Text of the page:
The API is very simple in the simple case:

class UserRepository
  def find(id, debug: false); end

  def transaction(&blk); end
end

You could stub responses to a mock of the UserRepository like this:

user_repository = Mocktail.of(UserRepository)

stubs { user_repository.find(42) }.with { :a_user }
user_repository.find(42) # => :a_user
user_repository.find(43) # => nil
user_repository.find # => ArgumentError: wrong number of arguments (given 0, expected 1)

The block passed to stubs is called the "demonstration", because it represents an example of the kind of calls that Mocktail should match.

If you want to get fancy, you can use matchers to make your demonstration more dynamic. For example, you could match any number with:

stubs { |m| user_repository.find(m.numeric) }.with { :another_user }
user_repository.find(41) # => :another_user
user_repository.find(42) # => :another_user
user_repository.find(43) # => :another_user

Stubbings are last-in-wins, which is why the stubbing above would have overridden the earlier-but-more-specific stubbing of find(42).

A stubbing's effect can also be changed dynamically based on the actual call that satisfied the demonstration by looking at the call block argument:

stubs { |m| user_repository.find(m.is_a(Integer)) }.with { |call|
  {id: call.args.first}
}
user_repository.find(41) # => {id: 41}
# Since 42.5 is a Float, the earlier stubbing will win here:
user_repository.find(42.5) # => :another_user
user_repository.find(43) # => {id: 43}

It's certainly more complex to think through, but if your stubbed method takes a block, your demonstration can pass a block of its own and inspect or invoke it:

stubs {
  user_repository.transaction { |block| block.call == {id: 41} }
}.with { :successful_transaction }

user_repository.transaction {
  user_repository.find(41)
} # => :successful_transaction
user_repository.transaction {
  user_repository.find(40)
} # => nil

There are also several advanced options you can pass to stubs to control its behavior.

times will limit the number of times a satisfied stubbing can have its effect:

stubs { |m| user_repository.find(m.any) }.with { :not_found }
stubs(times: 2) { |m| user_repository.find(1) }.with { :someone }

user_repository.find(1) # => :someone
user_repository.find(1) # => :someone
user_repository.find(1) # => :not_found

ignore_extra_args will allow a demonstration to be considered satisfied even if it fails to specify arguments and keyword arguments made by the actual call:

stubs { user_repository.find(4) }.with { :a_person }
user_repository.find(4, debug: true) # => nil

stubs(ignore_extra_args: true) { user_repository.find(4) }.with { :b_person }
user_repository.find(4, debug: true) # => :b_person

And ignore_block will similarly allow a demonstration to not concern itself with whether an actual call passed the method a block—it's satisfied either way:

stubs { user_repository.transaction }.with { :transaction }
user_repository.transaction {} # => nil

stubs(ignore_block: true) { user_repository.transaction }.with { :transaction }
user_repository.transaction {} # => :transaction

Mocktail.verify

In practice, we've found that we stub far more responses than we explicitly verify a particular call took place. That's because our code normally returns some observable value that is influenced by our dependencies' behavior, so adding additional assertions that they be called would be redundant. That said, for cases where a dependency doesn't return a value but just has a necessary side effect, the verify method exists (and like stubs is included in Mocktail::DSL).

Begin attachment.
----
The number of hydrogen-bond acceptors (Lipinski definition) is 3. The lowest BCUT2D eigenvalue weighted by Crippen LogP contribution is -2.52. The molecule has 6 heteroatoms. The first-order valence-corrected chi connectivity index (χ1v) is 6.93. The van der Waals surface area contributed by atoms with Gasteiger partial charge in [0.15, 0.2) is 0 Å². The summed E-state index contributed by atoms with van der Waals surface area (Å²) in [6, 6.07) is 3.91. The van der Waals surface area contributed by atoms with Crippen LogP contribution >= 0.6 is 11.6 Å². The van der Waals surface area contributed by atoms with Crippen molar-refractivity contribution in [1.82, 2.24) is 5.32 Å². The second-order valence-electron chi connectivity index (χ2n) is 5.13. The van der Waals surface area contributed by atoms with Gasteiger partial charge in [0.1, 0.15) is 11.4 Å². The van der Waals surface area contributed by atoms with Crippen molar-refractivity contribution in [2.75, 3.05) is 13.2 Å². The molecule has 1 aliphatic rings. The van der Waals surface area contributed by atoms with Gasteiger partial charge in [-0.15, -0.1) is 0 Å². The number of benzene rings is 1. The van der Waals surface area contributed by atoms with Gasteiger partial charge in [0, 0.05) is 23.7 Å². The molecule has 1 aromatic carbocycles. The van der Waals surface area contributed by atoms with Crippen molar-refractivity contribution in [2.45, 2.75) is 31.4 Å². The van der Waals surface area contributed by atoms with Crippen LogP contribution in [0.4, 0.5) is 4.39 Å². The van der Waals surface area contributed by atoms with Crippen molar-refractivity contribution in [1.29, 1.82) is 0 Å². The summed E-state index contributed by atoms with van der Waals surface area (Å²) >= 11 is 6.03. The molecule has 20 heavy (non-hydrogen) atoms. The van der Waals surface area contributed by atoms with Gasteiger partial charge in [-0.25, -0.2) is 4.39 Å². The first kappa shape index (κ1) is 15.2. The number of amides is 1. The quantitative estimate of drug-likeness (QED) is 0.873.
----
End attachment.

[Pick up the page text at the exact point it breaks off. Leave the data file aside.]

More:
Once you've gotten the hang of stubbing, you'll find that the verify method is intentionally very similar. They almost rhyme.

For this example, consider an Auditor class that our code might need to call to record that certain actions took place.

class Auditor
  def record!(message, user_id:, action: nil); end
end

Once you've created a mock of the Auditor, you can start verifying basic calls:

auditor = Mocktail.of(Auditor)

verify { auditor.record!("hello", user_id: 42) }
# => raised Mocktail::VerificationError
# Expected mocktail of Auditor#record! to be called like:
#
#   record!("hello", user_id: 42)
#
# But it was never called.

Wups! Verify will blow up whenever a matching call hasn't occurred, so it should be called after you've invoked your subject under test along with any other assertions you have.

If we make a call that satisfies the verify call's demonstration, however, you won't see that error:

auditor.record!("hello", user_id: 42)

verify { auditor.record!("hello", user_id: 42) } # => nil

There, nothing happened! Just like any other assertion library, you only hear from verify when verification fails.

Just like with stubs, you can any built-in or custom matchers can serve as garnishes for your demonstration:

auditor.record!("hello", user_id: 42)

verify { |m| auditor.record!(m.is_a(String), user_id: m.numeric) } # => nil
# But this will raise a VerificationError:
verify { |m| auditor.record!(m.is_a(String), user_id: m.that { |arg| arg > 50}) }

When you pass a block to your demonstration, it will be invoked with any block that was passed to the actual call to the mock. Truthy responses will satisfy the verification and falsey ones will fail:

auditor.record!("ok", user_id: 1) { Time.new }

verify { |m| auditor.record!("ok", user_id: 1) { |block| block.call.is_a?(Time) } } # => nil
# But this will raise a VerificationError:
verify { |m| auditor.record!("ok", user_id: 1) { |block| block.call.is_a?(Date) } }